On the Friday, the weather didn't start off too good. It was cloudy and windy, I had been trying to get as much washing done as possible, so that we didn't have too many dirty clothes to take home with us. As we went into town it began to rain, but soon stopped. we wandered around looking for gifts to bring back for the family and Grandchildren. Eventually I chose,and then we met up and had lunch at the little outdoor cafe. It had turned into a very pleasant day. We wandered some more, then sat for a while, as we sat two of the red arrows put in a couple of appearances over the bay. The sun was hot but it was still windy, and was perfect clothes drying weather. Eventually we caught the Number 5 back to the bungalow for the last time. We started our packing and then after dinner, drove out to a place called Kingston, which actually looks down on Corfe Castle. Eventually we found somewhere to stop, and got some pretty decent sunset pictures.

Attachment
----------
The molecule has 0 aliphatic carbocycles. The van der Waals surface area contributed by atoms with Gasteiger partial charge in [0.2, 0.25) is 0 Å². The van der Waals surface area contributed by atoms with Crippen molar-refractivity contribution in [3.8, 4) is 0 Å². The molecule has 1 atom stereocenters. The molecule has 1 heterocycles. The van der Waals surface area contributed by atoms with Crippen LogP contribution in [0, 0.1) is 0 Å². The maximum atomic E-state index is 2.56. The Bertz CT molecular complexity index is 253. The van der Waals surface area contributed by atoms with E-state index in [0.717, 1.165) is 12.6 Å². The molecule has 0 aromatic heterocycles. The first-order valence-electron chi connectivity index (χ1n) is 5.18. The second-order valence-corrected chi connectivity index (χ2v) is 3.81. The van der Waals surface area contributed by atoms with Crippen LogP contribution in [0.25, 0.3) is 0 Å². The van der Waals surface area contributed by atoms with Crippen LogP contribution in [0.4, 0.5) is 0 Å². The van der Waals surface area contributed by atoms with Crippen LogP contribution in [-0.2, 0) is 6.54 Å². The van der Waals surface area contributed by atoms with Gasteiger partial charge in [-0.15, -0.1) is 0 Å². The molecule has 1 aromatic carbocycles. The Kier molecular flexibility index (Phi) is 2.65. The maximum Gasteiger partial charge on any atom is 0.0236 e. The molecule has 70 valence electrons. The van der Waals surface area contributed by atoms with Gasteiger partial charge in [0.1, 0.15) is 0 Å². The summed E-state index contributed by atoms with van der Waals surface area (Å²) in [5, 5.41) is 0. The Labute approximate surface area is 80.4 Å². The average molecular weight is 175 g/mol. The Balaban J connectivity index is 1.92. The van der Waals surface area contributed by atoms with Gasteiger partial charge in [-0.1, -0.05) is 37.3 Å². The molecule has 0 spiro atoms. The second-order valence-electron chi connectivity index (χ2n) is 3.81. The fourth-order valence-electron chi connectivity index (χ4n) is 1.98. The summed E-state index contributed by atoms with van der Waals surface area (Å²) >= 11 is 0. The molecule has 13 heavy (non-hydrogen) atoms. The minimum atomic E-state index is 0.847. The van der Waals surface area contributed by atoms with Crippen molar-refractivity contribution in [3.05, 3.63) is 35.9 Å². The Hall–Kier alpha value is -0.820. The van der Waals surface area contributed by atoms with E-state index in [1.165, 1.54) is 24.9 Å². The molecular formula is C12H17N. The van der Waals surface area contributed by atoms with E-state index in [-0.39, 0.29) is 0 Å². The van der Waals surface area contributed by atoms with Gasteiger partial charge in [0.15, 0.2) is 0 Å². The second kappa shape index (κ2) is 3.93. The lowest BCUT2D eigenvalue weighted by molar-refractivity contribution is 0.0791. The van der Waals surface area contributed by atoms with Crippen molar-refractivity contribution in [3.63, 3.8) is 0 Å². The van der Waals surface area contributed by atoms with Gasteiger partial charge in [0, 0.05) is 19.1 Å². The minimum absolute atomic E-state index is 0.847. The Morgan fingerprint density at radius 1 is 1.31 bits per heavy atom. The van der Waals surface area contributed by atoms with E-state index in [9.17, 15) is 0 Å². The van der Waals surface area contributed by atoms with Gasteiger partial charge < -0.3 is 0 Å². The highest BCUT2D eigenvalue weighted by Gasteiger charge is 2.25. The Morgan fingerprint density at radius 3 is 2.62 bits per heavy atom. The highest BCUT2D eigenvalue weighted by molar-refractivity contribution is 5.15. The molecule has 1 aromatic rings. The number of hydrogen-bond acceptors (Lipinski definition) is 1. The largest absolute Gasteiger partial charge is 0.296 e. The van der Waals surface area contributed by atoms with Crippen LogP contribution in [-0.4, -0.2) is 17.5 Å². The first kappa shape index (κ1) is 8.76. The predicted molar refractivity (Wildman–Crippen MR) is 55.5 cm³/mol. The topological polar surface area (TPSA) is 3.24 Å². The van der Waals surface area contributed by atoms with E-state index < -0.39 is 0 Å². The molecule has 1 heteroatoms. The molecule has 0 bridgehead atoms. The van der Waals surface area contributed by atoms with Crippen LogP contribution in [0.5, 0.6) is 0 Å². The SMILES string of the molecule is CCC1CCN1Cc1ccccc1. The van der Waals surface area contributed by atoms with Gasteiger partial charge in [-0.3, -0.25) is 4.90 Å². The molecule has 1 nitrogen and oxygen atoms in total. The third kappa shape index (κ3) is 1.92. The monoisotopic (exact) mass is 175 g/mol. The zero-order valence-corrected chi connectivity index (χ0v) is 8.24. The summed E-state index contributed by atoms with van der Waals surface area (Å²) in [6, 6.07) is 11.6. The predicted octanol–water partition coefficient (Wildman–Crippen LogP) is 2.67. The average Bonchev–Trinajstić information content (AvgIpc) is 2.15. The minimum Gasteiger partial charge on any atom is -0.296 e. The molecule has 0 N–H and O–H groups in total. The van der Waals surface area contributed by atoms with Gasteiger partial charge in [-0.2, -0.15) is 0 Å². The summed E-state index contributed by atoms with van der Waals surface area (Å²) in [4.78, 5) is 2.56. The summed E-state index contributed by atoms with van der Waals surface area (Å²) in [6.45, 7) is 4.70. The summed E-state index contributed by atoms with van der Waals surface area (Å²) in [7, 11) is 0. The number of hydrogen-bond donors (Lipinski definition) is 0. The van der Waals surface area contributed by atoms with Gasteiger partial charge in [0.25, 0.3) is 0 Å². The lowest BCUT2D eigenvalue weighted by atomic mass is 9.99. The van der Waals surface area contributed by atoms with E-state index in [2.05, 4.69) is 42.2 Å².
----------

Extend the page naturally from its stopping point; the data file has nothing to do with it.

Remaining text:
Corfe  Castle,and Poole harbour at sunset

Next morning we were up early, after breakfast I began packing food, emptying the contents of the fridge freezer, packing it all into our large coolbag. We collected our stuff together, tidied, I cleaned the bath, washbasin and toilet, then the small second loo, made sure everything was back in its place and the cooker and work surfaces clean, husband started packing up the car, and by 10.00 am I had done the final room check, and deposited the front door key back in its keybox.
The journey home was  a little slow at first. The satnav did odd little diversions. We stopped on the M3 for lunch, there were parts if the journey that were slow due to congestion, and parts when it rained heavily. We arrived home at around 2.30, unpacked the car, picked up the piles of mail, deleted the 'junk messages' from the answering machine, informed family we were home, then I did the Sainsbury's run, began picking the fruit which was dragging the canes down. Son in Law had watered a couple of times, for which we were grateful, but there had been more rain at home than we had had. The garden was in reasonable shape, nothing had died, but the lawn was a tad long.